Ok, let’s just stop for a minute and think about how cool it is to have our own special holiday. All over social media this morning, I see people doing little (or not so little) things in celebration of the 164th anniversary of the birth of the World’s First and Greatest Consulting Detective. At our house, I typically bake a cake (or buy one), and bring out the little Sherlock Holmes action figure (a gift from my great friend, co-author, and fellow Holmesian blogger, Jaime N. Mahoney) so that he can supervise. Note that he is still in his packaging. I just can’t bear to open it.
Others are hanging out special flags, drawing awesome birthday cartoons, binge-watching favorite film versions, adding to their Sherlockian collections, and, of course re-reading their favorite Canon stories. Last year, I actually had the privilege of being able to celebrate THE Birthday at my very first Baker Street Irregulars Dinner during BSI Weekend in New York City. The dinner is by invitation only, and I was utterly thrilled. My family went to NYC with me, and we had a wonderful weekend, so much so that, although I was not invited to the dinner this year, we’re still going for the Weekend itself (next week)–if you can ever do this yourself, you should, and I would love to meet you.
Because we always end this Giveaway on such a special day, I try to make the final, “Grand Prize” as special as I possibly can. I try to imagine what someone might consider a high point of their Sherlockian collection, or what might deepen their knowledge or attachment to the Canon and Sherlockian life in general. So far, I think, this prize has been subscriptions to the Baker Street Journal and, at least twice, nice bound copies of The Strand Magazine. I have, for a few years, considered the possibility of putting up an autograph, but have been prevented each time by a couple of considerations. First, cost: the market for the most universally desirable autographs is crazy! Second, and most important, is authenticity. I actually have a few Sherlockian autographs, and while I am fairly sure they are genuine, I cannot be sure. For example, I accidentally bought two Benedict Cumberbatch autographs on eBay several years back. I bid on two, thinking I’d be lucky to get one. I won the first, and then, since you can’t rescind your bids, watched the second auction, hoping someone would jump in and “save” me. Nope. I now have two. Let’s be honest here. I’ve seen a lot of Cumberbatch signatures online, and while I am fairly certain one is definitely genuine, I have some slight doubts about the other. I am also fairly certain about my “Herbert Kelcey,” simply because I don’t know why anyone would be faking his signature in 2014 (the year I bought it). But I cannot be sure. I wasn’t there for any of them. It’s one thing for me to buy a potential forgery and hang it on my wall. It’s quite another for me to send one out to people who trust me, accidentally or not. Case in point: two years ago, I saw a Basil Rathbone autograph listed on eBay for $77.00 GUYS. YOU NEVER SEE A BASIL RATHBONE AUTOGRAPH FOR LESS THAN $300-$400, AND THAT’S CHEAP. (This is why I don’t have one). I was so excited. I nearly pulled the trigger on it for the Grand Prize that year. But I kept looking at it, and comparing it to known Basil signatures, and something was off. You can often tell when it’s the same person writing quickly, or writing at different times in life, so I thought about that, but something still didn’t look right. And the price was dodgy. Really, it doesn’t take Sherlock Holmes to see that you can make true bank on a Basil autograph, so why would someone sell it so cheaply? On the advice of friends, I sent a link to a Rathbone aficionado, who advised me to pass. To this day, I am grateful for his help.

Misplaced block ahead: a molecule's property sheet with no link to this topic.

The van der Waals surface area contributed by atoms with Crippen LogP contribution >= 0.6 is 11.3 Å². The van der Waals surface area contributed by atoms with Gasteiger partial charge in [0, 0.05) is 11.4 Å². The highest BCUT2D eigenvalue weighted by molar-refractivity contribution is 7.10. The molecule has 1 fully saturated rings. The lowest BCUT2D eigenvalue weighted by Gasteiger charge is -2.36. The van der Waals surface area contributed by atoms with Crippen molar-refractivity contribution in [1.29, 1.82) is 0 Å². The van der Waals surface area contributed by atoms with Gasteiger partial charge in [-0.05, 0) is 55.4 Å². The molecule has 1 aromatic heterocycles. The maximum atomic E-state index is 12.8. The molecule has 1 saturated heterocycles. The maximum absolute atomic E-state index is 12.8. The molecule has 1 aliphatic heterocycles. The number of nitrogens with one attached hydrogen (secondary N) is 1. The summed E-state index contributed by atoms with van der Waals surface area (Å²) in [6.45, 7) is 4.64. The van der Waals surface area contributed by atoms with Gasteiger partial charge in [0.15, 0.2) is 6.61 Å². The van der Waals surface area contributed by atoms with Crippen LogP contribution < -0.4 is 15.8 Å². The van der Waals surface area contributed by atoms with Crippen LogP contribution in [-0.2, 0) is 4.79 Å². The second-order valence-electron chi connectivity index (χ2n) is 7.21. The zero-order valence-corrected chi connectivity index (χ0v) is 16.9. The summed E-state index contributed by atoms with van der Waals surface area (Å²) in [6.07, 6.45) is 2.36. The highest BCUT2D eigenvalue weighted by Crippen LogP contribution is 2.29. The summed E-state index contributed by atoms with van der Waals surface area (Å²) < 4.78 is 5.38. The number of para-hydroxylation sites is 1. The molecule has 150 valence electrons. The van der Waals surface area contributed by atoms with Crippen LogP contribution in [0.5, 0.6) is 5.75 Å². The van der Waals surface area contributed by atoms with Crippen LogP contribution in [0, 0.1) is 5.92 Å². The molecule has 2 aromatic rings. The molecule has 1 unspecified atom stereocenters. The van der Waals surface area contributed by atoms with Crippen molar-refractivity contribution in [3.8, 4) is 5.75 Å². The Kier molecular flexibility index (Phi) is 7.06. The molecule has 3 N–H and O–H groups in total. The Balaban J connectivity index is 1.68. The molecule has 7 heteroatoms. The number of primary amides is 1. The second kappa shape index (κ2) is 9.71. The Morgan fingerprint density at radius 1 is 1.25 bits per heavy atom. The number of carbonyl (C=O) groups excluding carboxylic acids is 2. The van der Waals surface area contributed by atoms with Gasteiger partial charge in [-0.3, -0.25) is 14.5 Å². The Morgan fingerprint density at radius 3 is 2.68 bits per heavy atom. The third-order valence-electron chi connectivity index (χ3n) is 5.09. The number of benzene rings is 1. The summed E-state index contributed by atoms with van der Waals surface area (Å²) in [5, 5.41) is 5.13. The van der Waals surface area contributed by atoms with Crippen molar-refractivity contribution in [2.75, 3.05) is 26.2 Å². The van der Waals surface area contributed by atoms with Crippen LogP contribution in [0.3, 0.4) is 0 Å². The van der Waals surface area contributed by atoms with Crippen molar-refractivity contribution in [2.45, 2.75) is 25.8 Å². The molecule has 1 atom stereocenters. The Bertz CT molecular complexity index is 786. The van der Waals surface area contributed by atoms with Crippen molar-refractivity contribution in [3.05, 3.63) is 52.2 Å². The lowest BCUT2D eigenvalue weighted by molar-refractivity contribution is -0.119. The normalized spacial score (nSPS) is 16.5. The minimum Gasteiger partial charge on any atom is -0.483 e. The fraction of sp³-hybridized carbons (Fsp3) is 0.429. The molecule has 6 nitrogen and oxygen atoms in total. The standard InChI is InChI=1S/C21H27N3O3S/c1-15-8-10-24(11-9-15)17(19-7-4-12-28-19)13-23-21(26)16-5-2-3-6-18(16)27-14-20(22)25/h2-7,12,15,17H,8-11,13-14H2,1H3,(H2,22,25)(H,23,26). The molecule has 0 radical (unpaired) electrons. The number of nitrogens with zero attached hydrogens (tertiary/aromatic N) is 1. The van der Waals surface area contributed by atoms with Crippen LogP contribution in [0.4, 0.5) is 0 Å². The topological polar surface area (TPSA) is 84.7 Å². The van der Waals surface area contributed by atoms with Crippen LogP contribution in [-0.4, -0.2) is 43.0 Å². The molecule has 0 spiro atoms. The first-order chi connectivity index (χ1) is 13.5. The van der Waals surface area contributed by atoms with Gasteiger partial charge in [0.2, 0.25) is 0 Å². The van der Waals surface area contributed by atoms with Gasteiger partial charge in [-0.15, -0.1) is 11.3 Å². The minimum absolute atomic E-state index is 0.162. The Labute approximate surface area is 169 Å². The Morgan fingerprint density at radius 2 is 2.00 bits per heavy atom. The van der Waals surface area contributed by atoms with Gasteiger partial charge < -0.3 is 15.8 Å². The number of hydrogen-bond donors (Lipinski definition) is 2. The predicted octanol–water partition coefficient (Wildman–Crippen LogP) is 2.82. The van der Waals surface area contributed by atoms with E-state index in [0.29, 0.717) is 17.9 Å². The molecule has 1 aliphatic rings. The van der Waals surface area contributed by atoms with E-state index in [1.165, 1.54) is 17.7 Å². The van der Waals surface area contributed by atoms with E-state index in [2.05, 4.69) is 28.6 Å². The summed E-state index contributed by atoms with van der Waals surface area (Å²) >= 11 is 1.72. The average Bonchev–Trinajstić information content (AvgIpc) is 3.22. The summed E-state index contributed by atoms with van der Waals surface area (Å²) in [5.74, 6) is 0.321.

I’m sure you know what is coming. It’s not Basil, though. And, sorry, it’s not Jeremy Brett (also pricey). It is, however, someone almost as good…
I am so thrilled to be able to present:
William Gillette autograph prices vary widely, and his very distinctive writing and autograph style makes its easier to be sure when it’s him, and when it’s not. He also had the habit of adding dates and places to his autographs, which makes him a bit of an autograph-hunter’s dream.
And was William Gillette in Syracuse on November 7, 1903?
Why yes, yes he was…..
We live in an amazing time, people. And while I may never be able to offer something like this again, I’m happy to be able to do it now.
Unfortunately, the rules declare that you need to work for it, so here’s the quote:
“The only official consulting detective,” he answered. “I am the last and highest court of appeal in detection. When Gregson or Lestrade or Athelney Jones are out of their depths–which, by the way, is their normal state–the matter is laid before me. I examine the data, as an expert, and pronounce a specialist’s opinion. I claim no credit in such cases. My name figures in no newspaper. The work itself, the pleasure of finding a field for my peculiar powers, is my highest reward.”
As always, to enter the drawing, please send your answers via blog comment or message on the Well-Read Sherlockian FaceBook page. Please note– BECAUSE TOMORROW IS SUNDAY AND MY SUNDAYS ARE CRAZY, THE DRAWING WON’T TAKE PLACE UNTIL LATE TOMORROW EVENING. THIS ALSO GIVES PEOPLE PLENTY OF TIME TO ENTER.
Day 13 Winner!!!!
Congratulations to our second 2-time winner, Shalom Bresticker! The quote came from “A Study in Scarlet.”